James Bernat writes that it’s built into the “paradigm” of death that “death is fundamentally a biological phenomenon.” But suppose humans in the distant future are successful in building an artificial intelligence that has person-level properties such as consciousness, memory, etc. And suppose this robot is destroyed. Would we not want to say that the robot died? What other concept would be appropriate for describing what happened to this artificial intelligence? Thus it seems like death is not a fundamentally biological phenomenon.
Tag Archives: personal identity
Imagine a future society with teleportation technology. Instead of having to spend all day traveling to get from Orlando to L.A., you can now step into a teleporter booth, hit a glowing green button and be more or less instantly transported anywhere on the planet. Here’s how it works: the machine scans your full atomic structure, stores the pattern, then beams it to another teleporter, where a matter-assembler puts you back together again from a stock pile of atoms. You have used this machine many times with no qualms whatsoever. Now, imagine that one day you step in the booth, press the green button, but nothing happens. You are then told in a polite, robotic voice, “I’m sorry traveler, but something went wrong. Although we successfully scanned your body and reassembled you in L.A., the disintegration process failed. Would you please press the purple button in order to finish the disintegration process?”
Horrified, you run out of the booth because there is no way you are going to commit suicide by pressing the purple button. And suicide is exactly what it is to push the purple button. This twist in the teleporter story is meant to alert us to deep issues in the philosophy of personal identity. The point of the twist with the purple button is to pump our intuitions to the effect that any sane person would refuse to use the teleporter at all. After all, the only difference between the normal operation and the purple button case is that you failed to die in the latter. This is supposed to show that there is no continuity between the original person and the duplicate made in the matter-assembler. After all, if there is continuity, why would you not press the purple button? If you sincerely thought your personal identity would be preserved in the reassembly process, and you knew the machine had already reassembled you elsewhere, why would you not press the purple button? The upshot of this analysis is supposed to be that using a normal teleporter is akin to suicide. Identity is not preserved.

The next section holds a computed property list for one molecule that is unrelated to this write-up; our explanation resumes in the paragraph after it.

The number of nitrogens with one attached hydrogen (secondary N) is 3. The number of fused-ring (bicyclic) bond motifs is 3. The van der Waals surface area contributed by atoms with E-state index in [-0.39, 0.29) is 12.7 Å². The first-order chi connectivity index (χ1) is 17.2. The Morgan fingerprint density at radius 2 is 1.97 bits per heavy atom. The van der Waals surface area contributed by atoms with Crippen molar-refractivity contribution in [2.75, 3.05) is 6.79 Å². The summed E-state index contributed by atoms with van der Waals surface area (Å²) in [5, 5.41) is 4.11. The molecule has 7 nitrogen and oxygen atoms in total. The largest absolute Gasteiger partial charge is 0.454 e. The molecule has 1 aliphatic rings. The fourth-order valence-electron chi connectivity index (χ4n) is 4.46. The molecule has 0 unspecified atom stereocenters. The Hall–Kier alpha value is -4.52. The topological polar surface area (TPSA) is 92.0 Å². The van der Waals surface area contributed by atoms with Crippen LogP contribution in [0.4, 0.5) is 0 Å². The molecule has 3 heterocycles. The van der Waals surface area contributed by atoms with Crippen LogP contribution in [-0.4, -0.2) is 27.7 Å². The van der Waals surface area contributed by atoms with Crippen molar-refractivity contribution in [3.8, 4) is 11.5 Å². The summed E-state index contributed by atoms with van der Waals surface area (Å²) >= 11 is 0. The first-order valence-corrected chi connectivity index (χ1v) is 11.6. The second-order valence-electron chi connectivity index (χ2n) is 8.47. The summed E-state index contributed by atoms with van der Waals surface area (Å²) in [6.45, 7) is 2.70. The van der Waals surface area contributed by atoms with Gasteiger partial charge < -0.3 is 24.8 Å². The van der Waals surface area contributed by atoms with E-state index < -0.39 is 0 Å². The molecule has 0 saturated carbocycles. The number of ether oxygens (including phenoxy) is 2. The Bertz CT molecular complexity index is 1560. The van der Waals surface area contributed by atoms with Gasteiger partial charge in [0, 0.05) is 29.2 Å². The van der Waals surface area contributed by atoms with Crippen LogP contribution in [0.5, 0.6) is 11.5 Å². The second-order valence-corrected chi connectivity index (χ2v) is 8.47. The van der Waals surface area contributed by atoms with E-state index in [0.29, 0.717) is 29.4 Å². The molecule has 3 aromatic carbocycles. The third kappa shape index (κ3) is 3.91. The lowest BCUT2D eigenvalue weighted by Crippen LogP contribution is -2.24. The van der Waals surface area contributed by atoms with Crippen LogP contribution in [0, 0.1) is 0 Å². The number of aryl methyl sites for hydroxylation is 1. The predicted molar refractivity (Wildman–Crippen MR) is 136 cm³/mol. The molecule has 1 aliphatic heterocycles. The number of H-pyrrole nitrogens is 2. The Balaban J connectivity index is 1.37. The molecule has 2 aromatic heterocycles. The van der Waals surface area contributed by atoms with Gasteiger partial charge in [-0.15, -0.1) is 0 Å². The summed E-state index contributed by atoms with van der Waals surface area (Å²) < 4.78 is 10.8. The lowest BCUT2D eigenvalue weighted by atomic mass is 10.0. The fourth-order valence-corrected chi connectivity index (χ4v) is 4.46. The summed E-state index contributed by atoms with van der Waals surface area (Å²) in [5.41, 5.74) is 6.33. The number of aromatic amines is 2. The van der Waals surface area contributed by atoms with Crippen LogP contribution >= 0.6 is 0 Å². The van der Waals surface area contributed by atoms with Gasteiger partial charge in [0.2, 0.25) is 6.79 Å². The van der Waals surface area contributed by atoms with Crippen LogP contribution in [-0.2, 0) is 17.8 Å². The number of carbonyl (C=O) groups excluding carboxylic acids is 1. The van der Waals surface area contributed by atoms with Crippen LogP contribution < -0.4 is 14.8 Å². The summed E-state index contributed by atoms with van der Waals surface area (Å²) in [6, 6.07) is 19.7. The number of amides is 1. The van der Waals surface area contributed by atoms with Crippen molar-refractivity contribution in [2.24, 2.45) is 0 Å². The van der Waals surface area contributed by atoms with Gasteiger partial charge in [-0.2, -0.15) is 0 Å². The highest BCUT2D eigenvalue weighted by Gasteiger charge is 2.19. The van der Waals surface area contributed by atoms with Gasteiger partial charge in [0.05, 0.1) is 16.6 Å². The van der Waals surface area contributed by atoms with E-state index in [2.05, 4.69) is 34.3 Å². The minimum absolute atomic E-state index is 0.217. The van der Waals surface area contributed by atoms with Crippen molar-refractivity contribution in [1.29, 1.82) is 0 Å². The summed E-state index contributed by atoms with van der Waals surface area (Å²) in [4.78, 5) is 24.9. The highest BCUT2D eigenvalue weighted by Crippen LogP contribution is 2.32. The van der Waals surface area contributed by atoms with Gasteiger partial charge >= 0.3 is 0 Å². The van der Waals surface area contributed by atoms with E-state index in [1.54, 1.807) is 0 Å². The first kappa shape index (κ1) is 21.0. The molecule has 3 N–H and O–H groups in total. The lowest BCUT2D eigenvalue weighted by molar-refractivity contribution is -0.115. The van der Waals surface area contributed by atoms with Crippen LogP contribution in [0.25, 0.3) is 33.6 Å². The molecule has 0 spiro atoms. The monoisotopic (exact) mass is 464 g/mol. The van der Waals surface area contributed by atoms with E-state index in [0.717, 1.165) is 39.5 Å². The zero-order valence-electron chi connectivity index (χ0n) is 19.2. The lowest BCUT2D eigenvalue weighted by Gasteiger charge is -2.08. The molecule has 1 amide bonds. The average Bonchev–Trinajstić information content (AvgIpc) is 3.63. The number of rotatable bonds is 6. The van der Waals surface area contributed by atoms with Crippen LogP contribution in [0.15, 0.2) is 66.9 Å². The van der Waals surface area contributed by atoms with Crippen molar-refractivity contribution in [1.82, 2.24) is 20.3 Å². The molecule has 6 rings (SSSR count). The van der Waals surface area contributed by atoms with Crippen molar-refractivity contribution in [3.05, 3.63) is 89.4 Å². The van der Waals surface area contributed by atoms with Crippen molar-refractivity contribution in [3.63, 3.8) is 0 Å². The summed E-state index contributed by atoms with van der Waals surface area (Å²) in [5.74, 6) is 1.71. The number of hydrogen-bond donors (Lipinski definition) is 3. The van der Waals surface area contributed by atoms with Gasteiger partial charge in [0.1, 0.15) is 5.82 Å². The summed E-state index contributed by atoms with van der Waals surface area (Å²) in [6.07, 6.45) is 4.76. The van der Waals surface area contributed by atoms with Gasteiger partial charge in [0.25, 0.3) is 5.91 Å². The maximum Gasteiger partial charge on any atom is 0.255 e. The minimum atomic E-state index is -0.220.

I’m not convinced. I would use a teleporter if I knew there was a 99.999999999999999999…% chance of it working properly. But I would not press the purple button. This is not a contradiction. There is in fact a crucial difference between the green button and the purple button. Only a fool would press the purple button, but only a fool would refuse to press the green button if it was working properly. What’s the difference? The green button is useful. It does something, namely, allow you to efficiently travel from location A to B. The purple button, however, does nothing. It kills you. Therefore, any rational agent should have no qualms pressing the green button but would be a fool to press the purple button (unless they wanted to commit suicide). But let’s say you are the traveler in the purple button situation. You know there is a near physical duplicate of you out there somewhere. You know that the duplicate will fulfill whatever responsibilities you have in L.A. What should you do? Well, whatever you want. If you want to travel to New Zealand, you can press the green button and utilize that amazing technology to achieve your desires. The fact that you have a duplicate does not matter. You have no obligation to kill yourself. Why commit suicide when you can travel the world by simply pressing a button? It would be foolish not to use something that had a 99.999999999999999999…% success rate in doing something so incredibly useful.
Thus, I propose that any rational agent, knowing the extreme usefulness of the teleporter and it’s normal success rate, should use the teleporter but shouldn’t press the purple button (unless the agent actually wants to die). It would be quite irrational to refuse to use the teleporter out of the fear that your identity wouldn’t be preserved. The reassembled clone is atom-by-atom identical to the you that pressed the green button. You can’t get any better in terms of continuity of identity than an atom-by-atom preservation. But suicide is irrational unless you want to die. If your atom-by-atom duplicate wanted to use the machine to travel, then presumably that person did not want to commit suicide (unless they were teleporting to an ideal place to commit suicide). Therefore, given that you would have identical desires, it would be strange to want to commit suicide by pressing the purple button given you just previously had a traveling mindset. There is thus no contradiction between using a working teleporter but not pressing the purple button.